BUSINESS/ECONOMY

Tougher trading laws

ANN WALMSLEY December 22 1986
BUSINESS/ECONOMY

Tougher trading laws

ANN WALMSLEY December 22 1986

Tougher trading laws

BUSINESS/ECONOMY

It is a sophisticated and illegal form of investing, and stock market regulators say that it takes place in Canada. A company insider—an officer, lawyer or accountant—buys or sells company stock for a profit by taking advantage of information that has not been disclosed to the public. Under current laws in Ontario, which is Canada’s major trading market, an individual who trades unlawfully faces a maximum $2,000 fine, a oneyear jail sentence or both. But last week Monte Kwinter, Ontario’s minister of financial institutions, introduced legislation to toughen penalties and widen the definition of who is an insider.

The proposed changes would increase fines to a maximum of $1 million or up to three times the illegal profit, whichever is greater, and provide for jail terms of up to two years. As well, people outside the company who receive tips from insiders could be subject to insider trading penalties. Said Stanley Beck, chairman of the Ontario Securities Commission (OSC), which argued for the legislation: “The main thing is to catch them and impose a penalty that ruins them personally.” Kwinter acted in response to last month’s sensational U.S. trading scandal involving Ivan Boesky, a powerful Wall Street speculator who specialized in takeovers. The U.S. Securities and Exchange Commission (SEC) stunned the international securities community when it revealed that Boesky had illegally used information on a number of imminent takeovers to earn $69.3 million. The SEC also revealed that Boesky had implicated at least 10 other top investment figures.

Boesky pleaded guilty to security fraud and the SEC fined him $138.5 million and barred him for life from securities trading in the United States. Still, Canadian securities officials said that they were concerned that the Boesky affair could erode investor confidence in Canada. Following a major scandal, said John Abell, a vice-chairman at the Toronto-based brokerage firm of Wood Gundy Inc., “the small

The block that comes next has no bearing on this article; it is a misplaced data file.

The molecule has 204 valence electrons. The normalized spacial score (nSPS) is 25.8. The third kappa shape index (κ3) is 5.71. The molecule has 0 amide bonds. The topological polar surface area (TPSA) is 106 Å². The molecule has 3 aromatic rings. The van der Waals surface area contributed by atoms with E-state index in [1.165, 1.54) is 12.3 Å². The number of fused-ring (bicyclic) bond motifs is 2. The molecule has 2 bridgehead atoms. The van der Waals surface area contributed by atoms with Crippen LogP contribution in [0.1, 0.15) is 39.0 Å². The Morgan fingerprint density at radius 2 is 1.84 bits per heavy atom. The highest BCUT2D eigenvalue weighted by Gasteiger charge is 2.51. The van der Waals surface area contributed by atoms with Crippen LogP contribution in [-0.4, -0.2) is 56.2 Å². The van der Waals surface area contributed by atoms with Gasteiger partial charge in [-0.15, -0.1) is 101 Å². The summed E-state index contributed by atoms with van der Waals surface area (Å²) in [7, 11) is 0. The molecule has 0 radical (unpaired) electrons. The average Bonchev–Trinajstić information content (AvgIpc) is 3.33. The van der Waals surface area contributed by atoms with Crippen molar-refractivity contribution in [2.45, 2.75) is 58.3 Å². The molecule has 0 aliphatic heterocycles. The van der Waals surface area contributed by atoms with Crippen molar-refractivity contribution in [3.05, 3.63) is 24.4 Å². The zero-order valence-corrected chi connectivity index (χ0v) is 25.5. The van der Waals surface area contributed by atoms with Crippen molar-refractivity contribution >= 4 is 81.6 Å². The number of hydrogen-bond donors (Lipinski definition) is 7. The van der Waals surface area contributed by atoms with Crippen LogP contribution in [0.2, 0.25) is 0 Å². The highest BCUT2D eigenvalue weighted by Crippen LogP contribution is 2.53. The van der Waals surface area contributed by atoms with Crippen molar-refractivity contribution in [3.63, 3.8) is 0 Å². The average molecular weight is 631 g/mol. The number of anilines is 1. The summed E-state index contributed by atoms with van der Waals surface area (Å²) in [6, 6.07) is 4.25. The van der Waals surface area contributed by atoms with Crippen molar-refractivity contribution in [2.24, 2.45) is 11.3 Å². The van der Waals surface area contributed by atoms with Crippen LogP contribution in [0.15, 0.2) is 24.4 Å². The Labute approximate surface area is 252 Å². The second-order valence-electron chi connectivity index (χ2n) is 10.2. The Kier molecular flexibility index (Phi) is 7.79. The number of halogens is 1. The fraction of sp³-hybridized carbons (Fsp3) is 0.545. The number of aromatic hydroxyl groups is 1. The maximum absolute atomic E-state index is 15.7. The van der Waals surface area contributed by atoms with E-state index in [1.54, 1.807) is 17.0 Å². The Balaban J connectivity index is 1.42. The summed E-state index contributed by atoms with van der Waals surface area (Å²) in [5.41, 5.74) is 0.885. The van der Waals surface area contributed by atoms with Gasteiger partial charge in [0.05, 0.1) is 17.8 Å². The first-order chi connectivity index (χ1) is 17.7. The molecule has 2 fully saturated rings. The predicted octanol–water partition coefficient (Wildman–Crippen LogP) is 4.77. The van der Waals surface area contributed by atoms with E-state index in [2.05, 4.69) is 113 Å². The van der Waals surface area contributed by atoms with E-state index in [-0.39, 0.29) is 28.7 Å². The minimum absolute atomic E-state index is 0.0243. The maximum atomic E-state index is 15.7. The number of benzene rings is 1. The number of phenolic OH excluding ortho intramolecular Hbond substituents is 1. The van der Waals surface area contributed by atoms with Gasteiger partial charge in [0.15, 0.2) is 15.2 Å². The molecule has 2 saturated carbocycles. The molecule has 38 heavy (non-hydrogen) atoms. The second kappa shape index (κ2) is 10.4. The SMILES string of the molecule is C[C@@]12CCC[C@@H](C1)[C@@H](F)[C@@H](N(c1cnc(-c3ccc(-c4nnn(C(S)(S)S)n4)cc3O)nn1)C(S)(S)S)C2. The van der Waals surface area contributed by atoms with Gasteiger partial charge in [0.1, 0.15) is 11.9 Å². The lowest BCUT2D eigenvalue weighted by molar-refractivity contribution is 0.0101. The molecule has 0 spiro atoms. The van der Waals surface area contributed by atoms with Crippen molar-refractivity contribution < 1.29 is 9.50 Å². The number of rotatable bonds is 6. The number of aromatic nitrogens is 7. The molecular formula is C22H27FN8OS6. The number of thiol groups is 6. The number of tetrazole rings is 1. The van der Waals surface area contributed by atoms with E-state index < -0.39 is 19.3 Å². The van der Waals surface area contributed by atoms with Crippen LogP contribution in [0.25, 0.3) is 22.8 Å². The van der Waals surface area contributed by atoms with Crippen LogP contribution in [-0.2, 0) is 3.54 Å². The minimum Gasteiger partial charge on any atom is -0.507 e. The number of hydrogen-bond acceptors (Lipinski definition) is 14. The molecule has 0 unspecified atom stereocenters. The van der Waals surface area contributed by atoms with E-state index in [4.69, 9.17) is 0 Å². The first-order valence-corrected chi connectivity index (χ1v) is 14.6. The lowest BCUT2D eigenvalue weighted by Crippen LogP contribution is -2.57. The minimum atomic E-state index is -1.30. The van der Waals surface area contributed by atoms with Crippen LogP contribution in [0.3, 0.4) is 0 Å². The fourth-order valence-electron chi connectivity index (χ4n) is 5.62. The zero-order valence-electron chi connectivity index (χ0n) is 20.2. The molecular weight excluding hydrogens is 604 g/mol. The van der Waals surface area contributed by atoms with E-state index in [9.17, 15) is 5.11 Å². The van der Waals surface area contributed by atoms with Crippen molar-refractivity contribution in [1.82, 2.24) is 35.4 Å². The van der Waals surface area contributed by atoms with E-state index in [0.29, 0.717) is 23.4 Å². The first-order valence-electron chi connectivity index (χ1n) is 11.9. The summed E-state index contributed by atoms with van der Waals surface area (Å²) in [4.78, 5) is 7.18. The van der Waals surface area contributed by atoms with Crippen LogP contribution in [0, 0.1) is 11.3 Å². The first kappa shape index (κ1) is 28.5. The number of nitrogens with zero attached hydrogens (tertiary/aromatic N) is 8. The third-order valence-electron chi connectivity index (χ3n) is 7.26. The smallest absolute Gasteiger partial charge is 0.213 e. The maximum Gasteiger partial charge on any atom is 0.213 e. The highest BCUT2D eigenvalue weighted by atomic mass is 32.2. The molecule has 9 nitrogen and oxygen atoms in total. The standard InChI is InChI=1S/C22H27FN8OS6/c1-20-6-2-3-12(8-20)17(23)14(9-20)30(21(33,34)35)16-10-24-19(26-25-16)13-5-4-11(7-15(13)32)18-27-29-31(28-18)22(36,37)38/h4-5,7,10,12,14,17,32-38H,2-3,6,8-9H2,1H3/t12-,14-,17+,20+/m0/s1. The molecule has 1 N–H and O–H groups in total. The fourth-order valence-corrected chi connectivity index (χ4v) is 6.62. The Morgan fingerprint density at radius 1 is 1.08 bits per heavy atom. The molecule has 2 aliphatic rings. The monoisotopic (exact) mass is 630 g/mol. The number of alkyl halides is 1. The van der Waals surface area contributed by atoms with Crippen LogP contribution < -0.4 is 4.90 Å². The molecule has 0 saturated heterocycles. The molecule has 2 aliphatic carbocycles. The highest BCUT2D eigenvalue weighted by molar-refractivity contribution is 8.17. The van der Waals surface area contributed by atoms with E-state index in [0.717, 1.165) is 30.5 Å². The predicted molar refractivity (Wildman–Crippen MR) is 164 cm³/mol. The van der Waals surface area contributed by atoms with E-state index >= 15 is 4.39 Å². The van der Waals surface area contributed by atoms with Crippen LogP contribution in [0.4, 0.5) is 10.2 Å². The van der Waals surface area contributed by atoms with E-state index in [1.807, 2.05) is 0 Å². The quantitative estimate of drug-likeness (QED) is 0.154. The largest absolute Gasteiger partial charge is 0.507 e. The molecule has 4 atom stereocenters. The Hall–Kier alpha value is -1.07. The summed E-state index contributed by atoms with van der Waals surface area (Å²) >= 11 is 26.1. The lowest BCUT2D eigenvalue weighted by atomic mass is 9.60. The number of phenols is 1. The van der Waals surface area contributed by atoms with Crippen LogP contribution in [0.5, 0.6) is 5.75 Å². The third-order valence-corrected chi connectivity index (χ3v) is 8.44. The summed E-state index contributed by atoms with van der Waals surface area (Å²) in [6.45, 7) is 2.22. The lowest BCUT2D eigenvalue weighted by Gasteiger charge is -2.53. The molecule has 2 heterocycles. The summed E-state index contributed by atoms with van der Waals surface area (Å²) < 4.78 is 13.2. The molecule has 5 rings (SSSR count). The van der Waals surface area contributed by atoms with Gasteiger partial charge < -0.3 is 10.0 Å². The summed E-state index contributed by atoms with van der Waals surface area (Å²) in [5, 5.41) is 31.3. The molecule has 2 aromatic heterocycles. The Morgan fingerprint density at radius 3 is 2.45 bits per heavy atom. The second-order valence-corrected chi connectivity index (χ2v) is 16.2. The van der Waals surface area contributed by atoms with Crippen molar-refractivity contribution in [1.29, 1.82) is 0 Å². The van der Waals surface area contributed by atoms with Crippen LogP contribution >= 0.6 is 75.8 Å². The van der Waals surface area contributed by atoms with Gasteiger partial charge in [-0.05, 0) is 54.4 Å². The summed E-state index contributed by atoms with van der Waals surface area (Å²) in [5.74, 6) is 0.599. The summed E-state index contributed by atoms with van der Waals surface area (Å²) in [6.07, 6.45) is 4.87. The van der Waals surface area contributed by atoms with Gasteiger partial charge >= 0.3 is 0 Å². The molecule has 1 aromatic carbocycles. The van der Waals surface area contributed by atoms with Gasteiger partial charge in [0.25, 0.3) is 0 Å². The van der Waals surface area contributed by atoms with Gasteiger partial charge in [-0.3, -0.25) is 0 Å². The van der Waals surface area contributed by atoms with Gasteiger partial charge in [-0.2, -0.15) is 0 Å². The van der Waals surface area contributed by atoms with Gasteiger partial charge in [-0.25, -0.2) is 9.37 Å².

investor confirms his worst suspicions about the safety of the market.” Beck and Kwinter’s deputy minister, Bryan Davies, immediately held discussions about updating the legislation. The minister agreed to move quickly to demonstrate that the OSC was an effective regulator. Said Beck: “It was an opportune time to clean up insider trading legislation.”

Beck added that he expects that the proposals will go into effect on Jan. 31, leading legislators in the other provinces to take similar action. Securities officials in British Columbia, Alberta, Manitoba and Quebec said last week that they would consider stiffening their laws.

Still, the most critical issue facing securities 8 regulators is whether % even with tougher rules z they will be successful 5 at identifying and charging determined insiders. The OSC has pursued six major investigations into alleged cases of insider trading in the past 10 years. But they resulted in only minor convictions, in some cases because of difficulties in tracing investments made from outside Canada. Said OSC director Ermanno Pascutto: “It is very difficult to track down anyone who is sophisticated enough to cover their trail and trade through a number of offshore institutions.” As a result, the commission has requested funding to add five employees to its 25-member enforcement branch. And it is working with the Toronto Stock Exchange on a computer program that would identify unusual stock activity and help track specific investors.

According to Beck, the new measures will only be successful if the commission receives more information about illegal trading. The commission plans to hold meetings with dealers to encourage them to spot suspiciously lucky clients. Even with that help, said Pascutto, “where insider trading is concerned, no regulator will capture more than the tip of the iceberg.”

ANN WALMSLEY in Toronto